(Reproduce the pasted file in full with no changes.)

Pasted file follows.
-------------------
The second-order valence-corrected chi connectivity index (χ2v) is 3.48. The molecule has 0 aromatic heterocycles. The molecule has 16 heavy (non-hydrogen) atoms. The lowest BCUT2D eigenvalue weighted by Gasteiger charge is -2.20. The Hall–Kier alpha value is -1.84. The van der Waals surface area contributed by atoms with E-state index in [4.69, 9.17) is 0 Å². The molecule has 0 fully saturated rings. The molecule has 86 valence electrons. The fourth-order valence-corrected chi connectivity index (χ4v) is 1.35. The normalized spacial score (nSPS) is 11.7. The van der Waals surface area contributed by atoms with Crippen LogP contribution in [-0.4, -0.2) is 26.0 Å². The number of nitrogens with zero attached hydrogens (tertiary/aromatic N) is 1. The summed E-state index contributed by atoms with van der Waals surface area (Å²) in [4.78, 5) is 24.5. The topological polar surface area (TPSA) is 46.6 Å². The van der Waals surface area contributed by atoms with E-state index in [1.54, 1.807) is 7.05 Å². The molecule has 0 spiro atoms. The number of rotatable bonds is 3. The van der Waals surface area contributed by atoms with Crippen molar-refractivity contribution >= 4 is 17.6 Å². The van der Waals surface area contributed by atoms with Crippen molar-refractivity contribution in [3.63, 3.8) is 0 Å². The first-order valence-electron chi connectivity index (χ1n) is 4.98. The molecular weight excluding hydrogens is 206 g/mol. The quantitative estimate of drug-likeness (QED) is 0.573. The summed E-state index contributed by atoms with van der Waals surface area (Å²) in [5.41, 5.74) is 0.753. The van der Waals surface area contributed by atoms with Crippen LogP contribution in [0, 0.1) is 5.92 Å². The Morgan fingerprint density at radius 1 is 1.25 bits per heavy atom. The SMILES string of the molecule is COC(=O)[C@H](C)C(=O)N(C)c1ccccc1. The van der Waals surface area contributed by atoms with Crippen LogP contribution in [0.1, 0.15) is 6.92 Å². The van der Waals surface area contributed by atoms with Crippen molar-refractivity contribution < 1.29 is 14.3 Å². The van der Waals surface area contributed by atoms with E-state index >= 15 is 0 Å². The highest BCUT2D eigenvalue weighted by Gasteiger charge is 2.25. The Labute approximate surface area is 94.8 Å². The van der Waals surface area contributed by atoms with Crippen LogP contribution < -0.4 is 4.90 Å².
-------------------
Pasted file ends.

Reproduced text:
The second-order valence-corrected chi connectivity index (χ2v) is 3.48. The molecule has 0 aromatic heterocycles. The molecule has 16 heavy (non-hydrogen) atoms. The lowest BCUT2D eigenvalue weighted by Gasteiger charge is -2.20. The Hall–Kier alpha value is -1.84. The van der Waals surface area contributed by atoms with E-state index in [4.69, 9.17) is 0 Å². The molecule has 0 fully saturated rings. The molecule has 86 valence electrons. The fourth-order valence-corrected chi connectivity index (χ4v) is 1.35. The normalized spacial score (nSPS) is 11.7. The van der Waals surface area contributed by atoms with Crippen LogP contribution in [-0.4, -0.2) is 26.0 Å². The number of nitrogens with zero attached hydrogens (tertiary/aromatic N) is 1. The summed E-state index contributed by atoms with van der Waals surface area (Å²) in [4.78, 5) is 24.5. The topological polar surface area (TPSA) is 46.6 Å². The van der Waals surface area contributed by atoms with E-state index in [1.54, 1.807) is 7.05 Å². The molecule has 0 spiro atoms. The number of rotatable bonds is 3. The van der Waals surface area contributed by atoms with Crippen molar-refractivity contribution >= 4 is 17.6 Å². The van der Waals surface area contributed by atoms with Crippen molar-refractivity contribution in [3.63, 3.8) is 0 Å². The first-order valence-electron chi connectivity index (χ1n) is 4.98. The molecular weight excluding hydrogens is 206 g/mol. The quantitative estimate of drug-likeness (QED) is 0.573. The summed E-state index contributed by atoms with van der Waals surface area (Å²) in [5.41, 5.74) is 0.753. The van der Waals surface area contributed by atoms with Crippen LogP contribution in [0, 0.1) is 5.92 Å². The Morgan fingerprint density at radius 1 is 1.25 bits per heavy atom. The SMILES string of the molecule is COC(=O)[C@H](C)C(=O)N(C)c1ccccc1. The van der Waals surface area contributed by atoms with Crippen LogP contribution in [0.1, 0.15) is 6.92 Å². The van der Waals surface area contributed by atoms with Crippen molar-refractivity contribution < 1.29 is 14.3 Å². The van der Waals surface area contributed by atoms with E-state index >= 15 is 0 Å². The highest BCUT2D eigenvalue weighted by Gasteiger charge is 2.25. The Labute approximate surface area is 94.8 Å². The van der Waals surface area contributed by atoms with Crippen LogP contribution < -0.4 is 4.90 Å².